Accountability: Meaning & Concept
Accountability is a mechanism designed to ensure that the affairs or the entities are conducted with due regard to the interests of those who are interested in the affairs of the entity.
Accountability guarantees actions and decisions taken by public officials regarding government initiatives and respond to the needs of the community, thereby contributing to better governance and poverty reduction. It also means their decisions and actions are subject to oversight so as to guarantee that their stated objectives are met.
Accountability vis-a-vis Good Governance
The Good governance recognizes accountability in terms of
- Improving the delivery of public services,
- Measuring performance and
- Providing incentives to achieve targets and sanctions in case of non-performance.
- Accountability is not to be viewed only in terms of democratic control and integrity of operations but also in terms of performance.
Accountability is embedded in the public service system in India via a series of reforms such as
- Financial Management Initiative
- creation of Executive Agencies
- Citizen’s Charter
- Public Service Agreement
- Transformation of bureaucratic structure.
Several countries such as New Zealand, Australia, Canada and USA have embraced the philosophy of accountability and brought significant improvement in public service delivery and efficiency. USA has enacted a Government Result and Performance Act 1993.
Features of Accountability
The basic characteristics of Accountability can be summarized as follows:
- Definition of goals of the institution and powers, functions and resources committed thereto
- Planning, directing, supervision and control of activities/operations
- Recording of transactions
- Audit by an independent authority
- Final disposal of the accountability responsibility
Importance of accountability for Public Officials
Accountability is important in evaluating the on-going effectiveness of public officials or bodies ensures that they are performing to their full potential, providing value for money, instilling confidence in the government and being responsive to the community.
Bureaucracy is a social institution, and its members, do not shrink from exercising this power in their own favour, unconcerned about, or to the detriment of, the people whom they profess to serve. No government, of whatever complexion, can evade the need for accountability.
In a democracy, accountability inevitably assumes a pre-eminent position as it derives its legitimacy from the people at large.
Accountability is at the heart of every government, what the nature of that accountability, and how it is articulated, however, depends upon the kind of polity a country has.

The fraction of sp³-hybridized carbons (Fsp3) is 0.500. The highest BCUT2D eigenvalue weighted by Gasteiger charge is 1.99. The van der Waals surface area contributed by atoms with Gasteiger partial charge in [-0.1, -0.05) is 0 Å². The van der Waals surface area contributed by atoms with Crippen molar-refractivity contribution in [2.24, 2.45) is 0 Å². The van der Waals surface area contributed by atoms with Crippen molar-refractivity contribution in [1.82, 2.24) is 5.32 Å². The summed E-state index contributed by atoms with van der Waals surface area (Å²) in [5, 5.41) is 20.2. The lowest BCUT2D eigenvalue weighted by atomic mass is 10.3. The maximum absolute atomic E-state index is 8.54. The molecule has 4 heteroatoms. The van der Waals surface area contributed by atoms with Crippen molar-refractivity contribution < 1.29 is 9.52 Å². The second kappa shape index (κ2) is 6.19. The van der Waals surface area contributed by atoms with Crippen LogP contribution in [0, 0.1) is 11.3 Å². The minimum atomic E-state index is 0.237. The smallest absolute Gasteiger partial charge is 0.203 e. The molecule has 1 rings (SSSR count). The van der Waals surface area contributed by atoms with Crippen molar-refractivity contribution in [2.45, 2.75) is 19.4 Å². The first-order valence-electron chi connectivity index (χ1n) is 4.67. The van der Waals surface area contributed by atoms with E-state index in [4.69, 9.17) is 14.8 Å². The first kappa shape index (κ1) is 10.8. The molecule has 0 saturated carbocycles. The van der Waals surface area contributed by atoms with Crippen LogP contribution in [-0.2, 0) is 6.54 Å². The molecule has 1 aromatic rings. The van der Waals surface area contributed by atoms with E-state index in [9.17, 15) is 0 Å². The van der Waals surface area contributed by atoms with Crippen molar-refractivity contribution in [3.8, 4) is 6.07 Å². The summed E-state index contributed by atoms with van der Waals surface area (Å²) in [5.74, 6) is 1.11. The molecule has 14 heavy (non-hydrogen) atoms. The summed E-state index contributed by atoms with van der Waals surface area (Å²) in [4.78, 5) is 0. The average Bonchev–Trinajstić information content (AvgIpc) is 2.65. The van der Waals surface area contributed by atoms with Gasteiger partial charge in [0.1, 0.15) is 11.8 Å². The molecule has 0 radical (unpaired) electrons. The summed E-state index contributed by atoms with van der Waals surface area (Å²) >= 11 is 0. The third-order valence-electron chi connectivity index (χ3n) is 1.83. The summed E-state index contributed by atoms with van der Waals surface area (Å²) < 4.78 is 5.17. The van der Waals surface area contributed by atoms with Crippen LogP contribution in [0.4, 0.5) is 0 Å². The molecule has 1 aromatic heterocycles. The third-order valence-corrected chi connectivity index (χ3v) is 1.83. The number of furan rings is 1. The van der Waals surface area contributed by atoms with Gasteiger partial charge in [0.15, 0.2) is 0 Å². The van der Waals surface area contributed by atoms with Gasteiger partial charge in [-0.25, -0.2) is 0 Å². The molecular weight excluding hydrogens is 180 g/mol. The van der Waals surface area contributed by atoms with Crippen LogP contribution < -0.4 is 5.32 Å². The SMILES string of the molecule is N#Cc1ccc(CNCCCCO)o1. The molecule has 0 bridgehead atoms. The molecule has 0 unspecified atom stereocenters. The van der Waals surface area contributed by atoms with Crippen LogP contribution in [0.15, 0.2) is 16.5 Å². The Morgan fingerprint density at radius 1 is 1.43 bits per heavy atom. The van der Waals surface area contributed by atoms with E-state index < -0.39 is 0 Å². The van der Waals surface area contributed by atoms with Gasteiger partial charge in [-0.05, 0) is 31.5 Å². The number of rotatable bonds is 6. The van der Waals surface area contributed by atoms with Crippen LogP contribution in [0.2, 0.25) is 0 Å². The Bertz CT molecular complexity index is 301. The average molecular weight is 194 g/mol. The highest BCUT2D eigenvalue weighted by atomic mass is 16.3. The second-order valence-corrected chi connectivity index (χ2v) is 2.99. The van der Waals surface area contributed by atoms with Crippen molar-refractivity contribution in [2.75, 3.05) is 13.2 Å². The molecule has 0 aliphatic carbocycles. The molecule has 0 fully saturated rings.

The greater the need for accountability, the greater is the difficulty of its enforcement. Bureaucracy tends to monopolize within itself awesome power, which is not necessarily used for the citizen’s welfare.
Accountability is important in good governance to keep the public servants tuned to the right perspective, including goals; society needs to have at its disposal definite ways of holding the servants accountable.
Facets of accountability
Accountability in India has two facets, separate but interrelated.
- The first is political, where the executive is accountable to Parliament, which has many devices and Instrumentalities for keeping tabs on the executive.
- The second facet is primarily administrative, where the (political) executive holds the civil servants accountable for how they carry out their responsibilities.
Executive’s accountability to Parliament
The executive’s accountability to Parliament is total and unabridged, which the latter reasserts in many ways and on many occasions. In calling the executive to account, Parliament has at its command numerous tools and opportunities, such as
- Parliamentary questions
- Adjournment motions
- Vote of no-confidence
- Discussion on demands for grants
- Calling attention notice
- Half-an-hour discussion
- Zero-hour discussion, etc.
Accountability of Civil Servants
All civil servants working in a ministry are accountable to the minister. As the minister is responsible to the legislature for actions and inaction of the civil servants, the latter must obviously be held accountable to him. The civil servants must know well their minister’s mind and seek faithfully to project it in what they do. At the same time, they must observe, in all their official transactions with citizens, due process of law and laws of natural justice.